Estate Planning Glossary


Goods: Essentially includes everything you own. This includes life insurance, commercial interests, movable property, real estate and pension plans. The "value" of your estate is determined by the "fair market value" of the asset.

Approval: The public process, under judicial control, to change the title of the property of the deceased. Since deceased persons are legally incapable of transferring property, the Probate Court defines the process of transferring the property of the deceased. Owning a property in multiple states will require several checks.

Will: A legal document that informs the estate court of the wishes of the deceased regarding the distribution of his assets. A will is only effective after the death of the person.

alternates: Certain forms of property that automatically transfer property to death. The most common designations are beneficiary designations and joint tenancies. Substitutes of will can lead to unexpected results and consequences.

Trust: Legal document providing instructions to a personal trustee on the management and distribution of the estate. A living trust is established during the person's life and is generally revocable and modifiable. A properly funded trust avoids probate and can provide instructions for estate management in the event of death or disability. A testamentary trust is established as part of a will, but, like a will, it is effective only upon death and must also be verified. Special types of trusts can be used to provide children or grandchildren with disabilities, called trust for special needs. In addition, some irrevocable trusts can help protect assets against retirement home expenses.

When you create trust, you (Trust maker) transfer your property to the trust for the purpose of being managed by you or another person of your choice (curator) for your benefit or that of someone else (Beneficiary). In a Living Trust, you are usually the Trust maker, curator and Beneficiary so that you maintain full management and control over your assets. However, at the time of your death, if the trust then owns everything in the estate, there is nothing to check and this process is avoided. Your successor trustee simply follows your instructions to better manage and distribute your estate. A revocable Living Trust does not require any special or additional tax deposits and can generally be revoked or amended at any time.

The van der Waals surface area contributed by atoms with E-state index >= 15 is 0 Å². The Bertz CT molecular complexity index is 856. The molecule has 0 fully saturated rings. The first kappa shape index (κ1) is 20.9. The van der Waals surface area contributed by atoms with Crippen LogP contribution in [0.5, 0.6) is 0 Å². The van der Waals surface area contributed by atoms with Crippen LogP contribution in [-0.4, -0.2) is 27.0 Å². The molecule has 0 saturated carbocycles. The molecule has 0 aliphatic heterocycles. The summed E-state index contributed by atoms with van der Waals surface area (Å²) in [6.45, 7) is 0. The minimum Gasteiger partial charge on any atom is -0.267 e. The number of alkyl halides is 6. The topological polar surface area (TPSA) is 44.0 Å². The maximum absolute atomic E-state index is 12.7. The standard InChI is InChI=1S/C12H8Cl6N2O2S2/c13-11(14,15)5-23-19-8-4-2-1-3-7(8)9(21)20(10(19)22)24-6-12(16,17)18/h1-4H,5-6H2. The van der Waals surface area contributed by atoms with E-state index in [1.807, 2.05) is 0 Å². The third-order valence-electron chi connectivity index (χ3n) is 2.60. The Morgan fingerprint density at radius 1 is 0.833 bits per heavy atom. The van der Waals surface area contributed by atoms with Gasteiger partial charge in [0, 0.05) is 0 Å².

guardianship: Guardianship is a legal relationship in which the Probate Court gives a person (the guardian) the power to make personal decisions (ie, medical decisions) for another (the unfit person). If the judge determines that the person does not have the mental capacity to support himself, he will appoint a guardian. Unless limited by the court, the guardian generally has the same rights, powers and duties with respect to the person that the parents have over their minor children.

conservatorship: A curator is a legal relationship in which the probate court gives one person (the curator) the power to make financial decisions on behalf of another person (the protected person). The court proceedings are similar to those of a guardianship except that the judge determines if the person has the ability to manage his finances. If the person is determined not to have the necessary mental capacity, the court will appoint a curator to make financial decisions for him. Once appointed, the registrar must annually file an accounting record of all income and expenses generated on behalf of the protected person.

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